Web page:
Some health plans have begun to unveil cost data that are more relevant to insured patients; however, in most health care markets, commercial health plans "don't have adequate market share and, therefore, sample size to [offer] individual provider level ... risk-adjusted price information that is meaningful," Tu said. She added, "Some thought leaders in this field have talked about ... the need for either Medicare to provide its data for this kind of analysis ... or for the health plans to pull their data to get more meaningful data on episode costs." However, competition between health plans and trust concerns serve as barriers to this level of transparency, she said.

Anthony Shih, assistant vice president for quality and efficiency at the Commonwealth Fund, noted that in general, the information on health transparency Web sites "is not consumer friendly." He said, "There's still relatively little information that's useful to a consumer when they're choosing care."

"When a consumer thinks about cost, they care less about the cost of a particular service but more about the total cost to take care of an illness," Shih explained, adding, "So a doctor may be cheaper on a per visit basis, but if he sees you twice as often as another doctor, it's going to cost you a lot more."

John Colmers, secretary of the Maryland Department of Health and Mental Hygiene and a former senior program officer at the Milbank Memorial Fund, noted that there are also challenges surrounding "the reliability of data, particularly around issues of cost and charge information, case mix/severity/risk adjustment, data accuracy, sample size and data validity." The relevance and timeliness of the data are other challenges, Colmers said.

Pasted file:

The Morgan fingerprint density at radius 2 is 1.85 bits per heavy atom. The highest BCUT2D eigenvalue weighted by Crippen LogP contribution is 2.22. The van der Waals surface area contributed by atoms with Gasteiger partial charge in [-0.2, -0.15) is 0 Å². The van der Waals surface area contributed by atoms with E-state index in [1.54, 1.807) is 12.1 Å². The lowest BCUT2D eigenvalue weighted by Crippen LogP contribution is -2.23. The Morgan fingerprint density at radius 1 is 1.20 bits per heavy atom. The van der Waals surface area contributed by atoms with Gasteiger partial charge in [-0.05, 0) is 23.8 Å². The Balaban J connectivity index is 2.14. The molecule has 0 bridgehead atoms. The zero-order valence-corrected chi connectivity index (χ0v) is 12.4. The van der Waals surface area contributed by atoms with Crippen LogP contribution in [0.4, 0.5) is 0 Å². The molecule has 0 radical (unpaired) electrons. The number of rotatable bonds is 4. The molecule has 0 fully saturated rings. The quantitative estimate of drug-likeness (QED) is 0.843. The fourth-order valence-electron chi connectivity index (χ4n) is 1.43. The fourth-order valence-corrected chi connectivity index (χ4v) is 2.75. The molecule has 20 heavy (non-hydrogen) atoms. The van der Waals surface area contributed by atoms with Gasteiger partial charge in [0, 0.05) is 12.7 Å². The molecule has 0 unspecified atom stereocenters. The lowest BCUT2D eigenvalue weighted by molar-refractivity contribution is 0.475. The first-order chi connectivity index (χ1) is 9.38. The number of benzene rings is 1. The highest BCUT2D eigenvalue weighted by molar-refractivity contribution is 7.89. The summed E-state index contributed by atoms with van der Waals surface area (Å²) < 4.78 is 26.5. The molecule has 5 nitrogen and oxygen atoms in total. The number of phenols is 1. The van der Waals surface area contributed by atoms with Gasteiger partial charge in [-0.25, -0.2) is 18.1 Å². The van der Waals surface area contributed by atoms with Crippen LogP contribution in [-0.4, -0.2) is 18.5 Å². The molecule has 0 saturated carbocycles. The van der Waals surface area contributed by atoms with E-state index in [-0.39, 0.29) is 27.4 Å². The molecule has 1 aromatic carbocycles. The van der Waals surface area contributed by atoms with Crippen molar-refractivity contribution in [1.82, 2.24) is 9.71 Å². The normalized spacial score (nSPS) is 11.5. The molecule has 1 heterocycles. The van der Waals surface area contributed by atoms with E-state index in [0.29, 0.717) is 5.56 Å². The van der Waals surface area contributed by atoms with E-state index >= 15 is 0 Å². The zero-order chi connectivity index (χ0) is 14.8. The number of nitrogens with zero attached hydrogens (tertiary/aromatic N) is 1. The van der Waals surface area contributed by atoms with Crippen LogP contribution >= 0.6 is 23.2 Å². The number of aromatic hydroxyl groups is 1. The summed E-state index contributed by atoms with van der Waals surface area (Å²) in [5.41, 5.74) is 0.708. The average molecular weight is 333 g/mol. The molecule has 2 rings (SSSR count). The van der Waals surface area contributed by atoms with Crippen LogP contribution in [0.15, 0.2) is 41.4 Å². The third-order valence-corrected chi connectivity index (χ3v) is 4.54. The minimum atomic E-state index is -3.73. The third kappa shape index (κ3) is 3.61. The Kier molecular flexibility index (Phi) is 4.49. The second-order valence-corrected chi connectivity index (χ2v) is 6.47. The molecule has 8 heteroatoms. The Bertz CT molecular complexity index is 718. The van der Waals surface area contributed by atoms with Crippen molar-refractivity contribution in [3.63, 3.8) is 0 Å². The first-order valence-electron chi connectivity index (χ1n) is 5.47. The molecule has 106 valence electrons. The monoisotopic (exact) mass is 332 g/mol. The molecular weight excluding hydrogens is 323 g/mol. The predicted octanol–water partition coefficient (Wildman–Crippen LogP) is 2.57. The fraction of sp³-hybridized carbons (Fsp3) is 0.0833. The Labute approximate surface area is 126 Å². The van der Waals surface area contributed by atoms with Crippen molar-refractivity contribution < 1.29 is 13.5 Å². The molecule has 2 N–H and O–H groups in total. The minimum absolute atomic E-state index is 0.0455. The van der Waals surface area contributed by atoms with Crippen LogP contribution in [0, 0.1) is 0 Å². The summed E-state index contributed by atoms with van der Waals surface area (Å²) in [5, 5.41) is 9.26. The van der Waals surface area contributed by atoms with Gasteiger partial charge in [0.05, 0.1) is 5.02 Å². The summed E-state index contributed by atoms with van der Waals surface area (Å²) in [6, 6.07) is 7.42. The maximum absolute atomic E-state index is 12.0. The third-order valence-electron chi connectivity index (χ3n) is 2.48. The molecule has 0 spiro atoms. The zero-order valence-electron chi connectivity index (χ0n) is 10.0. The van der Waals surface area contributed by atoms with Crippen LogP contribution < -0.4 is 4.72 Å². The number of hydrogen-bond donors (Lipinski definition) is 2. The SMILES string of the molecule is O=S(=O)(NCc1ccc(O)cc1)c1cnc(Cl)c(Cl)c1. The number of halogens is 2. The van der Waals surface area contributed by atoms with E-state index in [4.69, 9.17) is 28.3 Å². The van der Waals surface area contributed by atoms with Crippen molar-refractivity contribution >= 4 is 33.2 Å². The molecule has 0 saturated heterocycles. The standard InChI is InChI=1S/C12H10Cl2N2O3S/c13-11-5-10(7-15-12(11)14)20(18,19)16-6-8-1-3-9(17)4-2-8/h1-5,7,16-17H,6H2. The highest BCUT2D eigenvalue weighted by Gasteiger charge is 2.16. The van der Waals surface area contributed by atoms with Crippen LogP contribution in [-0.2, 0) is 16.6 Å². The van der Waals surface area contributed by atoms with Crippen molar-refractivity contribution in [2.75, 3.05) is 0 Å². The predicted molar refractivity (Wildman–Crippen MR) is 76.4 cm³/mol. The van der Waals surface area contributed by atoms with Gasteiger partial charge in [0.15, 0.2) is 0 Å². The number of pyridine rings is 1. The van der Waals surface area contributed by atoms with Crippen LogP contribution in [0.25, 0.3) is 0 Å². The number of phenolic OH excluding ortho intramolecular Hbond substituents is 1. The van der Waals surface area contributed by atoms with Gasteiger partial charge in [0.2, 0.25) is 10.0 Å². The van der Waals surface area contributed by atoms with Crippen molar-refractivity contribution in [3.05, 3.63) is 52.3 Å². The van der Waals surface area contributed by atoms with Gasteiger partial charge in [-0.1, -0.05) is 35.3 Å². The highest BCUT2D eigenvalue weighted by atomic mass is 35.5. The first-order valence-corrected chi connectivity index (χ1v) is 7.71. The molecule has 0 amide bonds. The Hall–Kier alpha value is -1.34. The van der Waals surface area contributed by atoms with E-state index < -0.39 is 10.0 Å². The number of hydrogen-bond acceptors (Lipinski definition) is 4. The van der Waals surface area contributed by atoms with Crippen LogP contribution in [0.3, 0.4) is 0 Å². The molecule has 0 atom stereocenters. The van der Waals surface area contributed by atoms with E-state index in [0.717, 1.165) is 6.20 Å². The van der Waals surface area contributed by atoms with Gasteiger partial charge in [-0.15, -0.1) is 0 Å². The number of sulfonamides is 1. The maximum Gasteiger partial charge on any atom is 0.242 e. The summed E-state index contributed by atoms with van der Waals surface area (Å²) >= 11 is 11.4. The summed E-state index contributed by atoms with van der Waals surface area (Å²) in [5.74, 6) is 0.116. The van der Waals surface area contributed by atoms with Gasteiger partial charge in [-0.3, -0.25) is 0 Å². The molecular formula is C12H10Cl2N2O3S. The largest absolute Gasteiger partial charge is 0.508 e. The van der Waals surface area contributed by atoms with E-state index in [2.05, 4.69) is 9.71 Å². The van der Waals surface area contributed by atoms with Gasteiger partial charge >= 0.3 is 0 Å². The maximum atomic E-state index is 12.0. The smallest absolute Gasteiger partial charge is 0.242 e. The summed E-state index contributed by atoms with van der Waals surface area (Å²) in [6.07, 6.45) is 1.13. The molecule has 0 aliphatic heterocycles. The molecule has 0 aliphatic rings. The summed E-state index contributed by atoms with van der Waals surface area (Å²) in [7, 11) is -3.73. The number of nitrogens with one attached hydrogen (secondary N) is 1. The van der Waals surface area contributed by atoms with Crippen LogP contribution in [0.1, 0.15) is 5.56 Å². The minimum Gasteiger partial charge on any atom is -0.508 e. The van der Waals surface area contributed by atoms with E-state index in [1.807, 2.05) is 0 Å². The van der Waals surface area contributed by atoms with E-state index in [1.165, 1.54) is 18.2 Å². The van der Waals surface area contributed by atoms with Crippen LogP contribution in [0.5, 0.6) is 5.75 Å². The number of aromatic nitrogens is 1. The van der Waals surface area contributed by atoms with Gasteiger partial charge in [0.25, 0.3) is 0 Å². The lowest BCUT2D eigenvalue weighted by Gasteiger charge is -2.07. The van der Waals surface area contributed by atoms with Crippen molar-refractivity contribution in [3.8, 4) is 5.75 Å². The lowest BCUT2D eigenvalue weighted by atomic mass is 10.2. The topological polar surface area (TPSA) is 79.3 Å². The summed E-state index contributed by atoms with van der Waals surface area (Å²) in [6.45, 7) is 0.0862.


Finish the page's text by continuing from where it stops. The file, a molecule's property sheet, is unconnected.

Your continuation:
Some health plans have recognized that "too much information or too detailed information confuses most consumers," so rather than providing actual data, they have started to offer more simplistic cost and quality information guides. For example, UnitedHealth uses stars to rate health care facilities' quality. Facilities ranking in the lowest 25% receive one star, facilities rated among the middle 50% receive two stars, and facilities scoring among the highest 25% receive three stars.

Under this method, "there is less transparency to the consumer ..., but I think the consensus is that it makes the information easier for [consumers] to use," Tu said.

Impact on Providers

Some have predicted that health transparency Web sites would prompt providers to boost quality and reduce their prices. Not only is such a shift hard to measure, but it is unclear the extent to which physicians are using such sites and whether the information is driving them to make changes. In fact, some say it might even have the opposite effect and lead to price escalation.